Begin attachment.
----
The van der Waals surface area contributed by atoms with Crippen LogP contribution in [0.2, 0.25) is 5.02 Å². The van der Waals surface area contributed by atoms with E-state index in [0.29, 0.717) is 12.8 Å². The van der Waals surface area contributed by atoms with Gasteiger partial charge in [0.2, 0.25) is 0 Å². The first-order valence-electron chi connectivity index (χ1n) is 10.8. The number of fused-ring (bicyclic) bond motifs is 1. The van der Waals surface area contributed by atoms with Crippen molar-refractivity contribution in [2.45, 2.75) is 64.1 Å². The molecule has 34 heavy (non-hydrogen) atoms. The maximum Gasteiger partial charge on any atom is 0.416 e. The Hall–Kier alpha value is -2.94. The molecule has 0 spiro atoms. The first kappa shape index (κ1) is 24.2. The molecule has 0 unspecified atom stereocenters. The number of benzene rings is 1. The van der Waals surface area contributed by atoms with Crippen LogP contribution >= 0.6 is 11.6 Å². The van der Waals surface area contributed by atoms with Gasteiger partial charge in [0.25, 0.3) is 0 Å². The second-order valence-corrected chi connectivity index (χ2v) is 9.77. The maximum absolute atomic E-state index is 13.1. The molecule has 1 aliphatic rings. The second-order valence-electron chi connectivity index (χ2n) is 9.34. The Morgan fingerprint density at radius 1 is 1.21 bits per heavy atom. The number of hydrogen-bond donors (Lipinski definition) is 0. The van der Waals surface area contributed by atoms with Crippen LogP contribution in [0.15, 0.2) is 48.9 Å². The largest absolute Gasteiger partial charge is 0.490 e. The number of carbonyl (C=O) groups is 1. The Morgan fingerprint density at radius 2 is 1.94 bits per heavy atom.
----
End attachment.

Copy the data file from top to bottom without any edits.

The van der Waals surface area contributed by atoms with Crippen LogP contribution in [0.2, 0.25) is 5.02 Å². The van der Waals surface area contributed by atoms with E-state index in [0.29, 0.717) is 12.8 Å². The van der Waals surface area contributed by atoms with Gasteiger partial charge in [0.2, 0.25) is 0 Å². The first-order valence-electron chi connectivity index (χ1n) is 10.8. The number of fused-ring (bicyclic) bond motifs is 1. The van der Waals surface area contributed by atoms with Crippen molar-refractivity contribution in [2.45, 2.75) is 64.1 Å². The molecule has 34 heavy (non-hydrogen) atoms. The maximum Gasteiger partial charge on any atom is 0.416 e. The Hall–Kier alpha value is -2.94. The molecule has 0 spiro atoms. The first kappa shape index (κ1) is 24.2. The molecule has 0 unspecified atom stereocenters. The number of benzene rings is 1. The van der Waals surface area contributed by atoms with Crippen LogP contribution >= 0.6 is 11.6 Å². The van der Waals surface area contributed by atoms with Gasteiger partial charge in [0.25, 0.3) is 0 Å². The second-order valence-corrected chi connectivity index (χ2v) is 9.77. The maximum absolute atomic E-state index is 13.1. The molecule has 1 aliphatic rings. The second-order valence-electron chi connectivity index (χ2n) is 9.34. The Morgan fingerprint density at radius 1 is 1.21 bits per heavy atom. The number of hydrogen-bond donors (Lipinski definition) is 0. The van der Waals surface area contributed by atoms with Crippen LogP contribution in [0.15, 0.2) is 48.9 Å². The largest absolute Gasteiger partial charge is 0.490 e. The number of carbonyl (C=O) groups is 1. The Morgan fingerprint density at radius 2 is 1.94 bits per heavy atom.